Though obesity affects 600 million adults worldwide and nearly 1.9 billion adults are overweight, studies that compare the efficacy and adverse effects of pharmacological therapy for weight loss are sparse. This systematic review and meta-analysis compiled results from 28 randomized controlled trials of 29,018 patients (median age: 46; median BMI: 36.1) were treated for weight loss therapy lasting at least one year with one of five FDA-approved weight loss drugs (orlistat, lorcaserin, naltrexone-bupropion, phentermine-topiramate, and liraglutide). Investigators looked at end points of a weight loss of at least 5%, magnitude of weight loss, and discontinuation of therapy due to adverse events. The results showed that while 23% of placebo participants had at least 5% weight loss at one year, 44% of those taking orlistat reached this end point (OR: 2.70; 95% CI 2.34 to 3.09), 49% of those taking lorcaserin (OR: 3.10; 95% CI: 2.38-4.50), 55% of those taking naltrexone-bupropion (OR: 3.96; 95% CI: 3.05 to 5.11), 75% of those taking phentermine-topiramate (OR: 9.22; 95% CI: 6.63 to 12.85), and 63% of those taking liraglutide (OR: 5.54; 95% CI: 4.16 to 7.78). The excess weight change, as compared to placebo, was -2.6 kg for orlistat (95% CI: -3.04 to -2.16 kg), -3.2 kg for lorcaserin (95% CI: -3.97 to -2.46 kg), -5.0 kg for naltrexone-bupropion (95% CI: -5.94 to -3.96), -8.8 kg for phentermine-topiramate (95% CI: -10.20 to 7.42 kg), and -5.3 kg for liraglutide (95% CI: -6.06 to -4.52 kg). Liraglutide (OR: 2.95; 95% CI: 2.11 to 4.23) and naltrexone-bupropion (OR: 2.64; 95% CI: 2.10 to 3.35) had the highest risk for adverse events that caused discontinuation of therapy. The study concludes that all five FDA-approved weight loss drugs are efficacious in providing at least 5% weight loss by the end of 1 year, with liraglutide and phentermine-topirimate yielding the highest odds of reaching this endpoint. However, the higher rates of adverse events with liraglutide and naltrexone-bupropion must also be taken into account,.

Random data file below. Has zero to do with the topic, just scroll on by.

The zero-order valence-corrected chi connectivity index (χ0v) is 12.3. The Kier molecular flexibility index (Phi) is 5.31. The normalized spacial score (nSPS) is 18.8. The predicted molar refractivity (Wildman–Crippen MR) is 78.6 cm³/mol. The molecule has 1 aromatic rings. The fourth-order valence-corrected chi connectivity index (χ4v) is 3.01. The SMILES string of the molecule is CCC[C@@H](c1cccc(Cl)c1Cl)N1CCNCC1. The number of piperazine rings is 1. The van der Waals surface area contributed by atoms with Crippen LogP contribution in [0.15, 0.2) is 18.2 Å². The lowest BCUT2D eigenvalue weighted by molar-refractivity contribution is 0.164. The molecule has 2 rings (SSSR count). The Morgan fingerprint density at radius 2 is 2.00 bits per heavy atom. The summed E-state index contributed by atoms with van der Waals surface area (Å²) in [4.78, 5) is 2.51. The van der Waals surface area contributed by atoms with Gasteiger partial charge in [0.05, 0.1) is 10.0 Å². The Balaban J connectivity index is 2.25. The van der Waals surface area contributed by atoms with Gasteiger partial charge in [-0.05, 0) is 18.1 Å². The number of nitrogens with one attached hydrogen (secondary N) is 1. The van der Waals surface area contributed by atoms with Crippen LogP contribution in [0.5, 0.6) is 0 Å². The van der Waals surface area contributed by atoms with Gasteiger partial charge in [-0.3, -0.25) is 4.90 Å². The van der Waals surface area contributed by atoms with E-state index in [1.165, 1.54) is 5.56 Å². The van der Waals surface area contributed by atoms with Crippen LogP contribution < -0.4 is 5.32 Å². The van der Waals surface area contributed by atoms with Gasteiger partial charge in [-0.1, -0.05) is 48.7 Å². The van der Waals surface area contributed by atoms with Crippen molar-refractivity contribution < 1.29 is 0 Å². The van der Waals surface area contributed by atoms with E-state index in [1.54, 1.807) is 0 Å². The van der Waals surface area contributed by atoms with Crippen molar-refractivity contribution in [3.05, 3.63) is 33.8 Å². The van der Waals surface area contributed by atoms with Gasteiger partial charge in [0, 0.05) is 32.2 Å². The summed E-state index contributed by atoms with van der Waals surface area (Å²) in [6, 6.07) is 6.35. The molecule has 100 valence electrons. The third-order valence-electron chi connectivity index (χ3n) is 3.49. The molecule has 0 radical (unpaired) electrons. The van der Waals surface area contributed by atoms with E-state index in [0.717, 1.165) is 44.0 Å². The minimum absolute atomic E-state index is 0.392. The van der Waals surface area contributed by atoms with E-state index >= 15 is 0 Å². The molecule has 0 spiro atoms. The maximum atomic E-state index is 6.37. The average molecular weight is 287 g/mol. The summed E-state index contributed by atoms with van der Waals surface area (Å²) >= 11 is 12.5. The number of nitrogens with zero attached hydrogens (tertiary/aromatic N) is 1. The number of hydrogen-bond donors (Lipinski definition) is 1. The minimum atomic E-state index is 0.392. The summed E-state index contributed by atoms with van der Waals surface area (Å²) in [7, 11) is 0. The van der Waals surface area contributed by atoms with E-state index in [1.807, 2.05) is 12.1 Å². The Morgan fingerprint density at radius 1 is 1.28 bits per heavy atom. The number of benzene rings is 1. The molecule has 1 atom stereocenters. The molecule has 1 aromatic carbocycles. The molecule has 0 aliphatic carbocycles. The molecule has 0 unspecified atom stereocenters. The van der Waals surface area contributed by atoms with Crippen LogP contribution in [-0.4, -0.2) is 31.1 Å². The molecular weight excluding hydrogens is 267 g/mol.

Hepatitis B remains a serious public health burden with significant rates of vertical transmission and can lead to liver cirrhosis and hepatocellular carcinoma. It can be vertically passed down from pregnant mothers to their infants, but the risk of contracting hepatitis B this way can be drastically reduced by immunoprophylaxis, however, in patients with a high viral load of the hepatitis B virus, this prophylaxis fails at an increased rate. This study, which enrolled 200 mothers that were positive for hepatitis B e antigen and had a hepatitis B virus DNA level of over 200,000 IU per mm, aimed to look at the efficacy of tenofovir disoproxil fumarate (TDF), an antiviral therapy, in terms of preventing vertical transmission of hepatitis B, as well look at its impact on birth defects. While all infants received immunoprohylaxis, 100 participants were randomly assigned to receive 300 mg per day of TDF from 30 to 32 weeks gestation until 4 weeks postpartum while the other 100 participants were assigned to receive usual care without antivirals. The rate of mother-to-child transmission, analyzed with both an intention-to-treat analysis and per-protocol analysis, was significantly lower for the participants treated with TDF relative to those who received usual care (intention-to-treat: 5% vs. 18% p=0.007 ; per-protocol: 0% vs. 7% p=0.01). Though the results did show an increase in creatine kinase and alanine aminotransferase levels in the mothers on TDF, serologic outcomes and overall safety profiles were not significantly different. Birth defect rates were 2% for the TDF group and 1% for the control group, yielding no statistically significant difference (p = 1.00). The study concludes that hepatitis B vertical transmission is significantly lowered by TDF in those with viral loads of over 200,000 IU per mm.